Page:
Quite often, fairs and festivals are the initial point of contact with potential collectors. Keep the conversation going, and close future sales from the leads you develop.
When you exhibit at an art fair or festival, you meet a lot of shoppers. If there is a truly interested prospect, you know it. They say the right things, and their body language indicates that they are seriously considering a purchase. You have engaged in meaningful conversation with them, but more needs to be done before the sale can be closed.
If they love what you make, but nothing you have in inventory is quite perfect, you may suggest a custom order, if you offer this as a service. And if you do, you should be prepared for a conversation about commission work ahead of time. Know the answers to questions such as terms, deposit, turnaround time, etc. and be prepared to discuss the process clearly with the customer.
If you don’t take commissions, you still have a fan, and a potential future customer (also known as a warm lead) that you will want to stay in touch with. You can do that by:
Getting their contact information. Here’s a simple way to begin that process, while setting the stage for further communication: if they aren’t quite ready to buy now, use your cell phone to take a photograph of the piece they are considering. Tell them you can simply email that photo to them with your contact information, price, and other info about the piece. That gives you their email address, and will serve as a reminder to them of the piece they loved after the show is over.
During your conversation, ask if you can stay in touch. This gives you permission to put them on your email marketing list. The emails you send them might be general, or they might be very specifically tailored to that particular prospect. The more information you have about their interests, their schedule, their budget, etc. the more you will be able to connect with where they are in the sales cycle.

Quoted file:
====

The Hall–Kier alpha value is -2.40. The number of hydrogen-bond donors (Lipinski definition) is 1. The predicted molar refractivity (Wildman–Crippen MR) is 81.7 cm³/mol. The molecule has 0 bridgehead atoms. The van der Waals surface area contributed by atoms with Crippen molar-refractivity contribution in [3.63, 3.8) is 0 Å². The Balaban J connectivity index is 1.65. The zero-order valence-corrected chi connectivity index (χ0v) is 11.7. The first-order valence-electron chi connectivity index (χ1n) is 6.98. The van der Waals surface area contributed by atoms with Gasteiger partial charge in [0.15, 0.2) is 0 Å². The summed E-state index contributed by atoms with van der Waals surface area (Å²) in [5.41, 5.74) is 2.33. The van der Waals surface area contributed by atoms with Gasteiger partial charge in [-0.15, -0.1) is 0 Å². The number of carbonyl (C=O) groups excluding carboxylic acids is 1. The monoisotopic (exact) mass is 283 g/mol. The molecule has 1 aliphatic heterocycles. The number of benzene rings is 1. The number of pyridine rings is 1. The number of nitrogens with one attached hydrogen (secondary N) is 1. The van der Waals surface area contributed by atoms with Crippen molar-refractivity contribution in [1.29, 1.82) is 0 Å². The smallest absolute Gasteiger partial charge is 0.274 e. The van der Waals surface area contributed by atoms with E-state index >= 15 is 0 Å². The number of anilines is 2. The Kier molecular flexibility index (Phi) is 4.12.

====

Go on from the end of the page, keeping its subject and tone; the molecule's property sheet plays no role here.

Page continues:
Following up. This is the hard part, but the most critical to making the sale. Your follow up may be a phone call, a written note, an email or a meeting. That will depend on their needs and your availability. Will you travel to their home to take measurements for a painting, or bring the piece with you to see how it looks on the wall? Do they need a spouse or other person to make a major buying decision? Would it be more appropriate for you to invite them to your studio to see how you work and view your entire inventory?
Asking for the sale. Once the questions have been answered and any objections overcome, and you have given your customer enough space to consider and make their decision, it is appropriate to ask, “May I wrap this up and ship it to you?” or “Are you ready to become the owner of this very special sculpture?” You are selling, and they are considering buying. It’s not rude or presumptuous to politely ask if they are at the point of buying. Your question may be the catalyst that seals the deal.
Not giving up. Have you ever made a sale to a someone who mentions that they have been following your work for years? That can happen. Persistence is essential to cultivating long-term prospects who love what you do but are not at the time of need right now. Even if they never buy from you, they can be helpful by telling others about your art, sharing your social media posts, and may even become a friend.